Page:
Posts Tagged ‘mushrooms’

a new f’ing wilderness

February 28, 2010

How do you envision urban wilderness? For me, this question brings to mind so many ideas and visions, of what’s wild and alive in the city today, of what was once wild and living in the city hundreds of years ago before the intensive “settling” by Europeans.

I answered this question on the Urban Wilderness Action Center (UWAC) website and will now be taking part in a UWAC Day put on by Eyebeam (et al) on March 20. Want to help out? Email me at: liz [at] raganella [dot] com

Learn more about the event here.

Below is my submission and a hint at how my action will go down:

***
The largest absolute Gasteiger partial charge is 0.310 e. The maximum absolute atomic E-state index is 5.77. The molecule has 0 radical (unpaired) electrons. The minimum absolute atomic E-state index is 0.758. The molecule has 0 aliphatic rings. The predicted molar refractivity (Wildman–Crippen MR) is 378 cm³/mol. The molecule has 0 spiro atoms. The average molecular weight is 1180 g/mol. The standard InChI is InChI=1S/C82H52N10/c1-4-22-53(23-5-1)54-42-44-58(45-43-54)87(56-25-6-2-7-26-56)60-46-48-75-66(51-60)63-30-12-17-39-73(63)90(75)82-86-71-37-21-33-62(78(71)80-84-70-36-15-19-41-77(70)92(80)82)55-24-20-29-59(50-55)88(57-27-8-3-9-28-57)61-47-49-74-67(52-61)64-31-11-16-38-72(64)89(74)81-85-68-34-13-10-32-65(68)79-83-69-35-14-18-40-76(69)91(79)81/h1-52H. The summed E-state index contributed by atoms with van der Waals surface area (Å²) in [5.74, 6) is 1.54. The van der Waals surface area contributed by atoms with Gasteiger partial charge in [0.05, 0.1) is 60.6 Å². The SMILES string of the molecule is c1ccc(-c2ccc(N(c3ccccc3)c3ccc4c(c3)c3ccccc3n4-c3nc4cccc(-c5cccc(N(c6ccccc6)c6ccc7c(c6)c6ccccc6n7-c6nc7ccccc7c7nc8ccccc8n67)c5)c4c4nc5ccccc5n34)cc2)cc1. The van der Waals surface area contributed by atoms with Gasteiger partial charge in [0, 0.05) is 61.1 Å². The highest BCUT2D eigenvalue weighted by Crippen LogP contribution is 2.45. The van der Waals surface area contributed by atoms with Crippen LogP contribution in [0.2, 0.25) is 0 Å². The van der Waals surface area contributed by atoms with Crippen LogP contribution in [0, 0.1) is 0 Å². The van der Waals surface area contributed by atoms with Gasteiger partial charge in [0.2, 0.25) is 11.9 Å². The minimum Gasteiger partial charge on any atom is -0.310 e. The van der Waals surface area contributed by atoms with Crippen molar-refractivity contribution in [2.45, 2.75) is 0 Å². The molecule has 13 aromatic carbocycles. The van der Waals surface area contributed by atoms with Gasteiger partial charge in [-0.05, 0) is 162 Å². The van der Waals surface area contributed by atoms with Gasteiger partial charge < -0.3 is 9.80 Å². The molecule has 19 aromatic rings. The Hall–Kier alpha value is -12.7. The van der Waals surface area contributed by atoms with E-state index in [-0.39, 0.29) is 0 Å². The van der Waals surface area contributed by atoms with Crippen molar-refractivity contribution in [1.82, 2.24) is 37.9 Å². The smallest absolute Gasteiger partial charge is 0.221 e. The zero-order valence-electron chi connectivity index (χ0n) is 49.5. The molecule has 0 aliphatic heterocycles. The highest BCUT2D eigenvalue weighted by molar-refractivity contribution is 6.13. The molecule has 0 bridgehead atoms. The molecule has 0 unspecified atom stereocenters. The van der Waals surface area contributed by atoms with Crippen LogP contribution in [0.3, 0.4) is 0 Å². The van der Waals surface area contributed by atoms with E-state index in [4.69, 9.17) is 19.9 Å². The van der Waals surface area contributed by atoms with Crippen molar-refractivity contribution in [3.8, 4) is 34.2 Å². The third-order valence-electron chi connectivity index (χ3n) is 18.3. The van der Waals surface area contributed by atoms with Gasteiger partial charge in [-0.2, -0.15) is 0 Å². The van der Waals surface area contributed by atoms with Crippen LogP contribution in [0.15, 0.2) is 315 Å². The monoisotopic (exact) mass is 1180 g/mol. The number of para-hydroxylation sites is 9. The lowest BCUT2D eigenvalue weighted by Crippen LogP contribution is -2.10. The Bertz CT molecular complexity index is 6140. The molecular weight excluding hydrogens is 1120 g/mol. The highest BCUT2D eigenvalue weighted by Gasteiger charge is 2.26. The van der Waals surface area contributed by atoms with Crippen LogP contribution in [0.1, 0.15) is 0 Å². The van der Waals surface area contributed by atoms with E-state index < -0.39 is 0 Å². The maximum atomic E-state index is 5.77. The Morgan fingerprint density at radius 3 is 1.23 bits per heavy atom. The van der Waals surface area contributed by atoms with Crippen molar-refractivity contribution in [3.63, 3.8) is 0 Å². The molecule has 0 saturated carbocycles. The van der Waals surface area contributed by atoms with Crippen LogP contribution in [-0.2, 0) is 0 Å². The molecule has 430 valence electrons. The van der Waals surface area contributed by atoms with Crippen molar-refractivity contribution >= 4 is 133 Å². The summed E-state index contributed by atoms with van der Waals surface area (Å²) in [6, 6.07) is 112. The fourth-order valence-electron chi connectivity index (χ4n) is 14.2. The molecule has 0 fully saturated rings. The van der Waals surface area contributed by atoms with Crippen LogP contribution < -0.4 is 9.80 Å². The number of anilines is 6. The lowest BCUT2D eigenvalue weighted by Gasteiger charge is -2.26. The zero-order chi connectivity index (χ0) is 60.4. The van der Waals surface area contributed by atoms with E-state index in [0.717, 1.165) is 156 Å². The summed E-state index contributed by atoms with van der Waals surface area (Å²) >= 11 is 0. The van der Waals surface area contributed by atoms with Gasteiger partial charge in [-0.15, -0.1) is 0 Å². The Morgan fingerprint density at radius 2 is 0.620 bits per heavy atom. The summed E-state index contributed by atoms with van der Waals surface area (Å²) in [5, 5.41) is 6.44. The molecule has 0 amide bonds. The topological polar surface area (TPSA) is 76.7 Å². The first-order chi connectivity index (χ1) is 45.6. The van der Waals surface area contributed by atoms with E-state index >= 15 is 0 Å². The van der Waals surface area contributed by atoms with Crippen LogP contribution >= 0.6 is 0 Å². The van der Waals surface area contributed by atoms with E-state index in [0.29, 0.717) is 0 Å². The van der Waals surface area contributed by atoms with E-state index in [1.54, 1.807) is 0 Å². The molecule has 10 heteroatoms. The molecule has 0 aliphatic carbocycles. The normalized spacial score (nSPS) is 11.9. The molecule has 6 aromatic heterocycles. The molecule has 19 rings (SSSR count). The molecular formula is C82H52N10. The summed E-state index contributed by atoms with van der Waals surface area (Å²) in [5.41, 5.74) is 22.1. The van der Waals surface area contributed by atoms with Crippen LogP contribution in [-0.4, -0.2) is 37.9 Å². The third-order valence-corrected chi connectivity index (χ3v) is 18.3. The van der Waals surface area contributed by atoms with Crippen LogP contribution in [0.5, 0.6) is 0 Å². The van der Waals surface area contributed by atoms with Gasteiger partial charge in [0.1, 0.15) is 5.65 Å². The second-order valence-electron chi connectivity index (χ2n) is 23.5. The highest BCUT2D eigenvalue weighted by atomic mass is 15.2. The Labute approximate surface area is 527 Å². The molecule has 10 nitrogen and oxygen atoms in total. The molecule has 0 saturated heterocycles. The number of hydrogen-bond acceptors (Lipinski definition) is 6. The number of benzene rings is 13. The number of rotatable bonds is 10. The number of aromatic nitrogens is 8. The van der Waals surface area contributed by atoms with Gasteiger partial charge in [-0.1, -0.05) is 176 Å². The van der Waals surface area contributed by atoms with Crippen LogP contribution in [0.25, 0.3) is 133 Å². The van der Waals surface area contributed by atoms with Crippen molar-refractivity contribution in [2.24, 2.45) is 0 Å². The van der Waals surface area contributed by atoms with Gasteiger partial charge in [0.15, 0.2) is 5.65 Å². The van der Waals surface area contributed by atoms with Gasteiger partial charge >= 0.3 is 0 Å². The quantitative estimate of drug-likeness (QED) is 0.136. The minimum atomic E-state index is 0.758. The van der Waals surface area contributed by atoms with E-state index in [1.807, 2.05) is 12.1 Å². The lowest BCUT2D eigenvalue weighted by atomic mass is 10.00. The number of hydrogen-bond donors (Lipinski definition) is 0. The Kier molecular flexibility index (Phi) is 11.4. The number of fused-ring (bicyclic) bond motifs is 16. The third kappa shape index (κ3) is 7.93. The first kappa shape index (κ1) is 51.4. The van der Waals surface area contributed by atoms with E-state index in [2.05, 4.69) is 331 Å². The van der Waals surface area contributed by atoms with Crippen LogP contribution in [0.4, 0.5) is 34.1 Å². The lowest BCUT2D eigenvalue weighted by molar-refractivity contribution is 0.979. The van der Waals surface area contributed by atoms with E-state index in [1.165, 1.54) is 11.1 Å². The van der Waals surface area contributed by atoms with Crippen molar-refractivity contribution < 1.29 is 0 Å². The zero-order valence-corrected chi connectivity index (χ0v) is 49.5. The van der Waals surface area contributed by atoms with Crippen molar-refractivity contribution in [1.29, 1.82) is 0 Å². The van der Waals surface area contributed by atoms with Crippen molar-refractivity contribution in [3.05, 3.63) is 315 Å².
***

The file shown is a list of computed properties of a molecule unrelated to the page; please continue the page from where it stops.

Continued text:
The preservation, restoration, or natural succession of wild places in the city

24 Feb 2010 by Liz N, No Comments »

Brooklyn NY

What is Urban Wilderness and how do you envision it? : Wilderness is all around us though we’ve paved over much of it. It fights the asphalt, struggling to succeed. Finds its way through crack and crevice, planting itself in abandoned buildings, untended sidewalks and parking lots. Nature thrives in the edge. In the gravel live tiny microbes, under sidewalks in compacted street tree beds, mycorrhizae are at work on the roots of isolated trees.

Most immediately, there are fragmented patches of remnants of wilderness in the parks in which we find refuge from the urban hardscape. On a rare occasion, alone in Prospect Park on a trail in ‘the woods,’ I am no longer in the city, or not the city of 2010.